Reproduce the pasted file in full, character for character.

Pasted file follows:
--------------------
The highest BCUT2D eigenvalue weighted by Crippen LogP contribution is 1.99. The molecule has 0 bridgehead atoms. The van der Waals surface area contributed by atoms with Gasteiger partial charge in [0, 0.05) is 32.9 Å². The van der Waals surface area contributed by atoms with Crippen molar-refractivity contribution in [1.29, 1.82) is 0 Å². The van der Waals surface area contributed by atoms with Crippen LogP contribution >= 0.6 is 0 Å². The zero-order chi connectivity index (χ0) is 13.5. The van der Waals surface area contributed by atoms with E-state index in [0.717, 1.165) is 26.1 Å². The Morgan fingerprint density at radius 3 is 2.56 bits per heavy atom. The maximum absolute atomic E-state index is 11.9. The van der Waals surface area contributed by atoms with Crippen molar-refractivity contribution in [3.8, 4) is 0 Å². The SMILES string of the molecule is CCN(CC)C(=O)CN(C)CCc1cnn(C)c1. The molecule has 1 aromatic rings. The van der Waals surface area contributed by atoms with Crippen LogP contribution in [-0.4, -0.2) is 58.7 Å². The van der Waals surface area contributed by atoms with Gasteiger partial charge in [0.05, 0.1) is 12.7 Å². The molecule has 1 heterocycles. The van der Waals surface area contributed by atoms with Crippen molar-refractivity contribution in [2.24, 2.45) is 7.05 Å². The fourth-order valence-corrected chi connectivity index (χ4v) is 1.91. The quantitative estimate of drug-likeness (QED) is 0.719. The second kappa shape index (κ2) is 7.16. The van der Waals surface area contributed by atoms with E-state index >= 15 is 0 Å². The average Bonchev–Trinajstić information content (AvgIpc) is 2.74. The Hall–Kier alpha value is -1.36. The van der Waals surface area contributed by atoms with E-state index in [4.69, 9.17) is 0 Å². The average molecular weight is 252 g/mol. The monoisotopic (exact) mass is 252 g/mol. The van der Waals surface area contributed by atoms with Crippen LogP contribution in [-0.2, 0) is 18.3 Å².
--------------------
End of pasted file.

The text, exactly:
The highest BCUT2D eigenvalue weighted by Crippen LogP contribution is 1.99. The molecule has 0 bridgehead atoms. The van der Waals surface area contributed by atoms with Gasteiger partial charge in [0, 0.05) is 32.9 Å². The van der Waals surface area contributed by atoms with Crippen molar-refractivity contribution in [1.29, 1.82) is 0 Å². The van der Waals surface area contributed by atoms with Crippen LogP contribution >= 0.6 is 0 Å². The zero-order chi connectivity index (χ0) is 13.5. The van der Waals surface area contributed by atoms with E-state index in [0.717, 1.165) is 26.1 Å². The Morgan fingerprint density at radius 3 is 2.56 bits per heavy atom. The maximum absolute atomic E-state index is 11.9. The van der Waals surface area contributed by atoms with Crippen molar-refractivity contribution in [3.8, 4) is 0 Å². The SMILES string of the molecule is CCN(CC)C(=O)CN(C)CCc1cnn(C)c1. The molecule has 1 aromatic rings. The van der Waals surface area contributed by atoms with Crippen LogP contribution in [-0.4, -0.2) is 58.7 Å². The van der Waals surface area contributed by atoms with Gasteiger partial charge in [0.05, 0.1) is 12.7 Å². The molecule has 1 heterocycles. The van der Waals surface area contributed by atoms with Crippen molar-refractivity contribution in [2.24, 2.45) is 7.05 Å². The fourth-order valence-corrected chi connectivity index (χ4v) is 1.91. The quantitative estimate of drug-likeness (QED) is 0.719. The second kappa shape index (κ2) is 7.16. The van der Waals surface area contributed by atoms with E-state index >= 15 is 0 Å². The average Bonchev–Trinajstić information content (AvgIpc) is 2.74. The Hall–Kier alpha value is -1.36. The van der Waals surface area contributed by atoms with E-state index in [4.69, 9.17) is 0 Å². The average molecular weight is 252 g/mol. The monoisotopic (exact) mass is 252 g/mol. The van der Waals surface area contributed by atoms with Crippen LogP contribution in [-0.2, 0) is 18.3 Å².